The Oxford scholar Christopher Fairburn would have to be considered one of the world's foremost authorities on eating disorders. His bio includes: twice a fellow at Stanford's Center for Advanced Study in the Behavioral Sciences; fellow of the UK Academy of Medical Sciences; a governor of the Wellcome Trust, the largest international biomedical research foundation; recipient of the 2002 Outstanding Researcher Award by the Academy for Eating Disorders.
He is not, however, a believer in food addiction, so I rarely find myself cheering him on. But this abstract that just appeared in the British Journal of Psychiatry did have that effect. It begins:
The DSM–IV scheme for classifying eating disorders is a poor reflection of clinical reality. In adults it recognises two conditions, anorexia nervosa and bulimia nervosa, yet these states are merely two presentations among many.
For those who don't know, the DSM is the Diagnostic and Statistical Manual of the American Psychiatric Association, and it catalogues the group's accepted diagnoses. It is currently in its fourth revision, with a fifth one well under way. Binge-eating disorder appears very likely to be added as a third food substance use disorder; food addiction will not be added. Yet.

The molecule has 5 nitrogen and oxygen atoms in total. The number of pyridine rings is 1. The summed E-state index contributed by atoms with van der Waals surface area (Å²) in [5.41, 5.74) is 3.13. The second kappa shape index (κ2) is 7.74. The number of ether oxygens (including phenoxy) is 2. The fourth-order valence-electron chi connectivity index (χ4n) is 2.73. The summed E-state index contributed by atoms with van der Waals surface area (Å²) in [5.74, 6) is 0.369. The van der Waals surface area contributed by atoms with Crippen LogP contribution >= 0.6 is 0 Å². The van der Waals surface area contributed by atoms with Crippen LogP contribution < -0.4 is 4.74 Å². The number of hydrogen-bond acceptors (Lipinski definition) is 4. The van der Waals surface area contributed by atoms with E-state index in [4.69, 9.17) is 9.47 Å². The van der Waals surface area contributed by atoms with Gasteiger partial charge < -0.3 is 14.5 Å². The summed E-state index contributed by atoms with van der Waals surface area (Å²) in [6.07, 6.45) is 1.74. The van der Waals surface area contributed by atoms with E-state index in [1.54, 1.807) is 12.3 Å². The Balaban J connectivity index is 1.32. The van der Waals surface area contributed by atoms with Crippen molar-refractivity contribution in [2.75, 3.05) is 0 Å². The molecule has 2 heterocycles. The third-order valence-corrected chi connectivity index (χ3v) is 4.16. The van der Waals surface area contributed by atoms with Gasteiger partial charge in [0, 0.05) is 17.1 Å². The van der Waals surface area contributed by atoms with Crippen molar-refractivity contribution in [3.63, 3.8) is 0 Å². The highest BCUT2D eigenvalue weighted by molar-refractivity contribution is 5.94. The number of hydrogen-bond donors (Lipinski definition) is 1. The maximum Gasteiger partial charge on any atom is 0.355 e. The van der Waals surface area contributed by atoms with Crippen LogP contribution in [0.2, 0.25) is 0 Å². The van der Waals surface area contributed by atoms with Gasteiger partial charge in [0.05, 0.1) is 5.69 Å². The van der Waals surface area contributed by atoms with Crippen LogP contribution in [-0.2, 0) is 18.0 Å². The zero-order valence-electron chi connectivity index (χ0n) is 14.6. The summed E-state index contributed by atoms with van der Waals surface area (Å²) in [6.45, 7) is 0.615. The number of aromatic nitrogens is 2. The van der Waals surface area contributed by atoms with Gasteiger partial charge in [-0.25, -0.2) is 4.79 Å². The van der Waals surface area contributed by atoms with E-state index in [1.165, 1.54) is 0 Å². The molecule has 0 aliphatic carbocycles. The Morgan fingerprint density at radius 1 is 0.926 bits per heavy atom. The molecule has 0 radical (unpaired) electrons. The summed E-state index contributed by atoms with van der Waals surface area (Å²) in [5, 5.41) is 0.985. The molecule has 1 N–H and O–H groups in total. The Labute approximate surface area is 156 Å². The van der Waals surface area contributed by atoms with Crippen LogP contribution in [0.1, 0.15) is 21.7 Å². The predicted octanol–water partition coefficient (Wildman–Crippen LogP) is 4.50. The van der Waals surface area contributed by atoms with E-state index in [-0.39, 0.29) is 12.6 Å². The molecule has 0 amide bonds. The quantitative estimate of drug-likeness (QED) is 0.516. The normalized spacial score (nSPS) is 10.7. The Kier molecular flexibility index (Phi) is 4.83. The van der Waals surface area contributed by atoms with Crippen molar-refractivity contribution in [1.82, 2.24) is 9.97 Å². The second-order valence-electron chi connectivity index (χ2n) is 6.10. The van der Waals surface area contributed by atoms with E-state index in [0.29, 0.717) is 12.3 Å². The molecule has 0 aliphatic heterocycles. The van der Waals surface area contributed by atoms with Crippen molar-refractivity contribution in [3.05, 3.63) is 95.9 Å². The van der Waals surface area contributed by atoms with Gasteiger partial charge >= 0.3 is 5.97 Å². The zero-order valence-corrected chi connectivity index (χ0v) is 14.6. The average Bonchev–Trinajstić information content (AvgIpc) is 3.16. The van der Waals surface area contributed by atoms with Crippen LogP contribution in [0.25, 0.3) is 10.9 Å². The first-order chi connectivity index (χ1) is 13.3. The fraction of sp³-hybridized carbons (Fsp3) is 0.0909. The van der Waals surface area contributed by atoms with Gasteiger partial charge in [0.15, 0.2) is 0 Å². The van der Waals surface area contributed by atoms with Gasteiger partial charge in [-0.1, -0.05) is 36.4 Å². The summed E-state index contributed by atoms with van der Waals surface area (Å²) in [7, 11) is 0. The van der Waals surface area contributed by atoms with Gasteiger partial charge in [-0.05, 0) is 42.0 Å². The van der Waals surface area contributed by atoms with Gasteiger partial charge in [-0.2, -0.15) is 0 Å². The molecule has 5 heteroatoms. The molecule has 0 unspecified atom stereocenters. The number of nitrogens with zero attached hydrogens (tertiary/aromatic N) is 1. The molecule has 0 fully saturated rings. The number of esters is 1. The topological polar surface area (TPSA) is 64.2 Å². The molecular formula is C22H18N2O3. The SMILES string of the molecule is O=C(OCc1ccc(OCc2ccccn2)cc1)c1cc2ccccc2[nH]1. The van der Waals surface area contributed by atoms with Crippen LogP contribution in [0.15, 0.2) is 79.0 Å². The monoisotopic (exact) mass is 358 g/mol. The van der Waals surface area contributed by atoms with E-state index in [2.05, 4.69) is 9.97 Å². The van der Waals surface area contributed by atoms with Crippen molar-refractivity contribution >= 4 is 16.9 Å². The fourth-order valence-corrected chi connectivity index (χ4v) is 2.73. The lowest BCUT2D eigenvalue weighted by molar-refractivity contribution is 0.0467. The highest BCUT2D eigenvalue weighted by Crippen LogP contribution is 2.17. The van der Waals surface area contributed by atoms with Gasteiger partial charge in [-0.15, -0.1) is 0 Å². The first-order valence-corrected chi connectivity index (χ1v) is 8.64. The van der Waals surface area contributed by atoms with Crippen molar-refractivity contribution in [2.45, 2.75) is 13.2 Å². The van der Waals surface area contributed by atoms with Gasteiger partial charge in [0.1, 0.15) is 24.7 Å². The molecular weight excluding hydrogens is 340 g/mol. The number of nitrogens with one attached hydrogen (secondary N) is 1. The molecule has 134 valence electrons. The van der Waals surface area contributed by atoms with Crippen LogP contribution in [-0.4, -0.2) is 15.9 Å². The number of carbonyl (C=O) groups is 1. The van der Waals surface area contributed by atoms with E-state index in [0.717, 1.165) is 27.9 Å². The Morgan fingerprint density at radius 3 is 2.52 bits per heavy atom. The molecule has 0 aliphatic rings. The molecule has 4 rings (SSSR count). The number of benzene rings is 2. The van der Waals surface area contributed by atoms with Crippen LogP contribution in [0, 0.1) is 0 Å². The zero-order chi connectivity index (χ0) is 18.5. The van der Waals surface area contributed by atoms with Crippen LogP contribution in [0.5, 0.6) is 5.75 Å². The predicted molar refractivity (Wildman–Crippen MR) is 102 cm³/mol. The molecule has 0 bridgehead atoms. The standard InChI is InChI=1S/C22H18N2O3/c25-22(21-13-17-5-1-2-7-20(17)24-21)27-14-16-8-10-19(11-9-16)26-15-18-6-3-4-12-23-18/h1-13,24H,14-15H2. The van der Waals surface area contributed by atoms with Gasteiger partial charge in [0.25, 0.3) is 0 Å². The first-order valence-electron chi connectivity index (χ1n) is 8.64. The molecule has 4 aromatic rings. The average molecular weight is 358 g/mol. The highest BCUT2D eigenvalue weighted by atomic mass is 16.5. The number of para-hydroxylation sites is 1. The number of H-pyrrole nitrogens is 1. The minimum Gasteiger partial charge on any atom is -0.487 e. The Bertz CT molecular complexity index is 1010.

The changes proposed for DSM–5 will only partially succeed in correcting this shortcoming. With DSM–6 in mind, it is clear that comprehensive transdiagnostic samples need to be studied with data collected on their current state, course and response to treatment.
I've been reflecting some on the addition of BED, since clearly, I was an active binge eater for well more than a decade. I do think the DSM V will do a better job of reflecting my reality than the DSM VI does.
I just don't think it will go far enough. My problem eating goes beyond binge eating, just as it goes (much further) beyond anorexia and bulimia. That deficit is reflected in clinical practice, in that up until now, about half the eating disorder diagnoses have fallen into the ED-NOS category (eating disorders-not otherwise specified). When your catch-all is the most-invoked category, your categories needed fixin'.
(This would probably be a good place for my usual disclaimer, that I'm not a scientist, so the more specific I get, the more I am treading on others' turf. I'm also wont to add, however, that it's possible that those who govern the DSM have not tread sufficiently on my turf, since they appear not to understand my experience.)
Prof. Fairburn points out the obvious failing of the categories is his article, and calls for more research. Alas, I have no reason whatsoever to think that his position on food addiction is changing. Even so, I'm delighted to highlight a point of common ground with him.